Having worked out the money each theme park visitor spends in a day and how much it costs to run the theme park for a day, for the fourth lesson I ask the children to use these values **to work out how much profit the park makes over a 30 day period if a specified number of people visit each day**.

Download 4. Profit and Loss in Month1 Spreadsheet

As usual, I get the children to work across the spreadsheet one column at time:

**In the first column, the children need enter the number for which day it is.**Rather than typing this in manually on each row though, I teach them how to use Edit > Fill Series to automatically input an arithmetic sequence with a step value of 1 down each row.**In the second column I've put in the number of visitors that attend the park each day.****In the third column, the children need to type in the amount of money a theme park visitor spends in a day.**They must enter this as a normal number (e.g. 45.5) before then changing the format of the cell to currency (e.g. so it becomes £45.50). This means that when it is filled down (i.e. duplicated) into the cells underneath then this same format is applied automatically.**In the fourth column, the children need to input a formula that multiplies the number of visitors by the amount each spends to calculate the total income received.**This can be easily filled down into the cells underneath to quickly see how the money spent changes during the 30 days.**In the fifth column, the children need to type in the amount that the park costs to run each day**- again this needs to be changed to currency format before being filled down into the cells underneath. Getting this value off the note-taking sheet I created saves lots of messing around finding and opening up old spreadsheet files here.**In the sixth column, the children need to enter a formula that calculates the theme park's profit**(income from visitors - running costs) which can then be filled down into the cells underneath to find out how this changes during the month. A discussion about why any negative numbers that appear here is sometimes needed - this means that the park has made a loss on that day.**Finally, in the bottom cell, the children need to enter an =SUM formula that finds the total of each day's profit/loss to determine whether the park has made a profit or loss at the end of one month of business.**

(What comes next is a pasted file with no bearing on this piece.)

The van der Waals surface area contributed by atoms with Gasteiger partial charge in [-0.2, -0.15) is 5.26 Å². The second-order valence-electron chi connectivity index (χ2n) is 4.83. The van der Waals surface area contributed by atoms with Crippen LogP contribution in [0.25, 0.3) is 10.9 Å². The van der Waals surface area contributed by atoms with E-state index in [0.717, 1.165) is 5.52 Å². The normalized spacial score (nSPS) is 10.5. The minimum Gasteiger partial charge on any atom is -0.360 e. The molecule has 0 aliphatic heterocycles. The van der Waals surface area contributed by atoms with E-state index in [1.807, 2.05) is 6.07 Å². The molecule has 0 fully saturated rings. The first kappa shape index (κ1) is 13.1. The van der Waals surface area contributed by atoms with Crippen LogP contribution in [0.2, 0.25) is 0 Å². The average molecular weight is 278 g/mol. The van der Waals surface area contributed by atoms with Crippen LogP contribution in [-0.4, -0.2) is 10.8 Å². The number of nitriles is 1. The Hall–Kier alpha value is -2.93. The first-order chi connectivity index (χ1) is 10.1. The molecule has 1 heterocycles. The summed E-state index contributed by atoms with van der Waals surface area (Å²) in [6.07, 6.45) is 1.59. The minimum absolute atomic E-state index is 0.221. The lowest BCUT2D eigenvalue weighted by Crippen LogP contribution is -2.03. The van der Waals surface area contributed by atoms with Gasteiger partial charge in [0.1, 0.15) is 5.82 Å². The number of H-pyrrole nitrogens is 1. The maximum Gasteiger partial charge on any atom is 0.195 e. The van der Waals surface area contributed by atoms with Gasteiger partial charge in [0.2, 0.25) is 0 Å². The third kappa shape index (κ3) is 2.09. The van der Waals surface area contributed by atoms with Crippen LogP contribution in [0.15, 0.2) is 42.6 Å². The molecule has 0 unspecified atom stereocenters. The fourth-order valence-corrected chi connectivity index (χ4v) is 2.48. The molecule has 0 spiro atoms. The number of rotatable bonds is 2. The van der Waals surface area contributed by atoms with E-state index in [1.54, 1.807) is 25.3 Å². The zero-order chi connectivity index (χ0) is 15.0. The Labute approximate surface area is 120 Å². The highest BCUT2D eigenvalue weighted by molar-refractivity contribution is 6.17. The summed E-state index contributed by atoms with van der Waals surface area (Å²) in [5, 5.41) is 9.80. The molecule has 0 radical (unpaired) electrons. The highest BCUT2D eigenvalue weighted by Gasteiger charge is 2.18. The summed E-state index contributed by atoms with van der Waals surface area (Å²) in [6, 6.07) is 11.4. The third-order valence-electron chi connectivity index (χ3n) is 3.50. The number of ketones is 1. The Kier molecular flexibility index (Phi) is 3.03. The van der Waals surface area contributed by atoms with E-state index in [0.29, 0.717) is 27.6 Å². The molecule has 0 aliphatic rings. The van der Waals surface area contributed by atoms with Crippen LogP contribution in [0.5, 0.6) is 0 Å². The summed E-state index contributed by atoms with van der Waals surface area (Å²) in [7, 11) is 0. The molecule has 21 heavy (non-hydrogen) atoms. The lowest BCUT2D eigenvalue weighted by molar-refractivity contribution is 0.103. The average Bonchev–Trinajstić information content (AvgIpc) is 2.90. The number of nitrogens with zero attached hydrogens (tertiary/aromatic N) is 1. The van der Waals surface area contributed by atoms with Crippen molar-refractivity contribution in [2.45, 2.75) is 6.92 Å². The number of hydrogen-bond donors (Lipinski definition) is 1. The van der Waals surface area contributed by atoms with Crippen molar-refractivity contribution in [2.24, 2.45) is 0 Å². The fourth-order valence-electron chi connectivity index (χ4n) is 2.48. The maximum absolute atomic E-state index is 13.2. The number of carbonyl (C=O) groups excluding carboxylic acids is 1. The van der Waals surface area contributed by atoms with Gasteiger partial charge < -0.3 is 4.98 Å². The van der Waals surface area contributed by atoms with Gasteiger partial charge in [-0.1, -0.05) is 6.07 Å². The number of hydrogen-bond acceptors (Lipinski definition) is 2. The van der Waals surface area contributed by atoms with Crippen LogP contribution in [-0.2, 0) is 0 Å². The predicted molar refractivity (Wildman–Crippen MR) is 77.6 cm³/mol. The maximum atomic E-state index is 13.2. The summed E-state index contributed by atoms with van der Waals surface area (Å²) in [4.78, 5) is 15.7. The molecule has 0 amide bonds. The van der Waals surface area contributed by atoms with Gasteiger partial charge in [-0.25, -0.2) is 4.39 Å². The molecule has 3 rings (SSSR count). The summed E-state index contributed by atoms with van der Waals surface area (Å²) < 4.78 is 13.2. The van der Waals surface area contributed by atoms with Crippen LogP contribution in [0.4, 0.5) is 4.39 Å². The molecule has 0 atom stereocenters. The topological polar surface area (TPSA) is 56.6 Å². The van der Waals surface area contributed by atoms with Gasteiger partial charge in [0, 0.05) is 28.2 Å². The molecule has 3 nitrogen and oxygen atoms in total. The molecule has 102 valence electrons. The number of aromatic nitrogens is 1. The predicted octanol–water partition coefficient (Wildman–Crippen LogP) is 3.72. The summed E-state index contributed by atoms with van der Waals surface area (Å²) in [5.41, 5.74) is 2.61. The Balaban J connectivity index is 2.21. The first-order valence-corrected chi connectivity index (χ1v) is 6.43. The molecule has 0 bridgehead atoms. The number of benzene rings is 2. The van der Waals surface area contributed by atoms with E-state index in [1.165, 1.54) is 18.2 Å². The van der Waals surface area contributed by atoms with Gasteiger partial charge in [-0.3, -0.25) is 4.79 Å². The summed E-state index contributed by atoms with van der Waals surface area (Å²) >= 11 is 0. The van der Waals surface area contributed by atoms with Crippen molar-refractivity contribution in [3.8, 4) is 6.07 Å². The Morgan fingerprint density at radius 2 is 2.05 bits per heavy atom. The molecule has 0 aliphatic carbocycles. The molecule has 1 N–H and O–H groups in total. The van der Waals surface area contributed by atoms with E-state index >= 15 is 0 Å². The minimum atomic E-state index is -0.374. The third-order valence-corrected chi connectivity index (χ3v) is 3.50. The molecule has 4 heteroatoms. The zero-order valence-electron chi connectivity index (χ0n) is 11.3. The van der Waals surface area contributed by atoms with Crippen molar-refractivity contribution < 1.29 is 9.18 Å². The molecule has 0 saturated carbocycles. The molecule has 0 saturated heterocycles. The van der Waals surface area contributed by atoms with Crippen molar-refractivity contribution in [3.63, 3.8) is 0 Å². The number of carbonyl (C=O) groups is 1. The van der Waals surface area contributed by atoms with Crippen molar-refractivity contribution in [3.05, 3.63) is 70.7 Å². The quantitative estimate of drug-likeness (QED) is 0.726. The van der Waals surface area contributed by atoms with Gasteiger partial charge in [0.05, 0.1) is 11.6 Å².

By the end this, **most of the children seem to demonstrate that they are becoming fairly confident at: entering formula to solve money problems, change cell formats to currency and replicate cell values/formulae to save lots of repeated typing** - this is of course all a good thing!

Next, I like to let them spend a little time improving the appearance of their spreadsheet by altering: cell fill colours, border styles, font colours etc. to make it look more attractive and easier to read, before then asking them to draw a graph of what it shows.

Rather than drawing a pie chart though, this week **I ask them to draw a bar chart to graphically represent how the daily profit changes over the 30-day period**. This is the most suitable graph because it can clearly show changes over time of discrete data (the daily profit is an end-of-day figure that would be wrongly shown as being a continuously changing figure if shown as a line graph).

When creating a bar chart in *Excel*, whilst it is fairly straightforward to make following the wizard, you just need to remember to un-tick the box to say that you don't want a legend to be shown (it's unnecessary) and to add suitable titles to both the X axis (which goes a*cross*) and the Y axis to describe what they show.

**Once created, we then have the usual discussion about what it shows and why it is more useful than just studying a table of numbers. **I ask them questions like: *What does the scale along the x*/*y-axis show?* *When did you make the most/least profit? What was the maximum/minimum profit you made? Can you see and describe any trends in the graph?*

To end the lesson, I lastly ask the children to record their first month's profit or loss on their note-taking sheet before then pointing out that we will find out whose park has made the most money overall in the first year of opening next time.